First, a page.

The majority does not fare better when we look at other branches of government. As Kavanaugh points out, Congress has never equated sex discrimination with sexual orientation discrimination or classified one as a form of the other. It has passed numerous laws prohibiting sexual orientation discrimination in various contexts, and every single one of those expressly articulates that prohibition in addition to a prohibition of sex discrimination. The same is true of presidential executive orders and any number of federal agency regulations. It is also true of almost every state statute or executive order. For that matter, listen to any argument today regarding gender discrimination and LGBT issues, on either side, and you will notice the speaker never assumes one category includes the other.

The relevant meaning has been consistently against the majority’s view since 1964, but however much as it seems like piling on, it is still important to note that none of the historical evidence surrounding the statute’s passage remotely supports it. Alito’s dissent demonstrates that when the Civil Rights Act was being debated, the Court’s construction was beyond anyone’s imagination. If it were otherwise, opponents could have seized on that possible interpretation for a slam-dunk argument against passage. Gorsuch dismisses historical evidence on grounds that other future applications of Title VII were not contemplated in 1964, such as protecting men from discrimination and addressing sexual harassment, but of course those applications remained anchored to biological sex.

If any doubt remains that Gorsuch has abandoned any real ordinary meaning argument, read Kavanaugh’s discussion of why the “rule of law and democratic accountability” require ordinary meaning to trump literal meaning. Then read the litany of examples he gives to illustrate the point. For example, “A statutory ban on ‘vehicles in the park’ would literally encompass a baby stroller,” and a Supreme Court decision found that a statutory context would be upset if water were interpreted to be a mineral. Gorsuch cites fewer examples of this dichotomy, and he does so only to demonstrate the irrelevancy of the exercise. A little common sense can go a long way, but Gorsuch opts instead for his uncommon ability to discern meanings that waited over half a century for him to discover.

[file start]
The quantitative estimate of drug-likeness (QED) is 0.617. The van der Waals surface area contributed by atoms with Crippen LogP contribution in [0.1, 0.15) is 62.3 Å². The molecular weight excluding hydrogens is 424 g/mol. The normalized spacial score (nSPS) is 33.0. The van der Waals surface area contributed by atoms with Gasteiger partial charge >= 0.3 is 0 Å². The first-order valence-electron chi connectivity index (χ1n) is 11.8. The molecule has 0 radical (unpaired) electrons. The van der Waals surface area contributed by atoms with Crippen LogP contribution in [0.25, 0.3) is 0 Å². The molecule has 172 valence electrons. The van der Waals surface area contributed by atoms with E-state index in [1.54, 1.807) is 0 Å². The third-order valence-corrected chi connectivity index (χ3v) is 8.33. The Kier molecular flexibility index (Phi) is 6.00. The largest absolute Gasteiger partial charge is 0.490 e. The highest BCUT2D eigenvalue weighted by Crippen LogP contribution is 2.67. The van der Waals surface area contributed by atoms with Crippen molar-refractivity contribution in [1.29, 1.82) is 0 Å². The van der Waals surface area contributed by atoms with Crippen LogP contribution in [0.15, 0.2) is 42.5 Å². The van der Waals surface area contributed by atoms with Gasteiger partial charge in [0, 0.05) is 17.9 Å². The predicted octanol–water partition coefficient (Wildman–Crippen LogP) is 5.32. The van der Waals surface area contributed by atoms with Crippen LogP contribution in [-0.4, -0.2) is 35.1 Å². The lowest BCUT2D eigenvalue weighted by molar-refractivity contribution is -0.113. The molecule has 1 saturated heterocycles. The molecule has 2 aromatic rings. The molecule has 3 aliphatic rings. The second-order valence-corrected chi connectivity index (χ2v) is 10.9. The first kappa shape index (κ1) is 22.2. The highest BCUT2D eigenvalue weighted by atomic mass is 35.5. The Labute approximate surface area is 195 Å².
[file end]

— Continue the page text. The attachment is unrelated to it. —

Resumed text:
As Kavanaugh quotes Justice Antonin Scalia, “the good textualist is not a literalist.” But read Gorsuch’s opinion closely, and the only substance it contains is a literalist argument it strains to make. He poses the hypothetical of an applicant filling out a job application that was designed to ask about gay or transgender status without the employer knowing the applicant’s biological sex. That applicant could sue, he said, because deciding whether to check a box required knowledge about sex, and “sex still weighs as a factor in the employer’s decision,” even when it did not know the sex.

That does not make sense, but Gorsuch later states the closest thing to a premise for his conclusion: “[H]omosexuality and transgender status are inextricably bound up with sex.” That is cogent only in a sense that shuns ordinary meaning and invites the most open-ended literalism. “Title VII prohibits discrimination because of sex itself, not everything that is related to, based on, or defined with reference to, ‘sex,’” Alito points out. “Many things are related to sex.”

The distinction between ordinary and literal meaning here is gaping. And at the end of the day, this obliterates the notion that there is a lack of ambiguity in Title VII, at least one that helps Gorsuch. The only thing that is clear is that the statute means the opposite of the Court’s holding. And as Alito points out, that holding is sweeping enough to threaten destructive consequences to employer obligations (the “bathroom” question), the fate of Title IX and other laws that address sex discrimination, the future of women’s sports, religious organizations’ freedom with respect to their employees, health-care benefits, and free speech.

Justice Scalia would be disappointed that his successor bungled textualism so badly yesterday. This was not judging, this was legislating — a brute force attack on our constitutional system. While the question of whether to amend Title VII to add more categories may be a difficult one as a matter of policy, the question of the Court’s role on this issue was an easy one: Allow the people to decide the issue through their elected representatives, as a majority of states already have done with respect to sexual orientation.

In Bostock, six judges acting as advocates opted to rewrite the statute themselves, short-circuiting the legislative process and in the process denying the people a decision that should be theirs to make on a major issue. This is an ominous sign for anyone concerned about the future of representative democracy.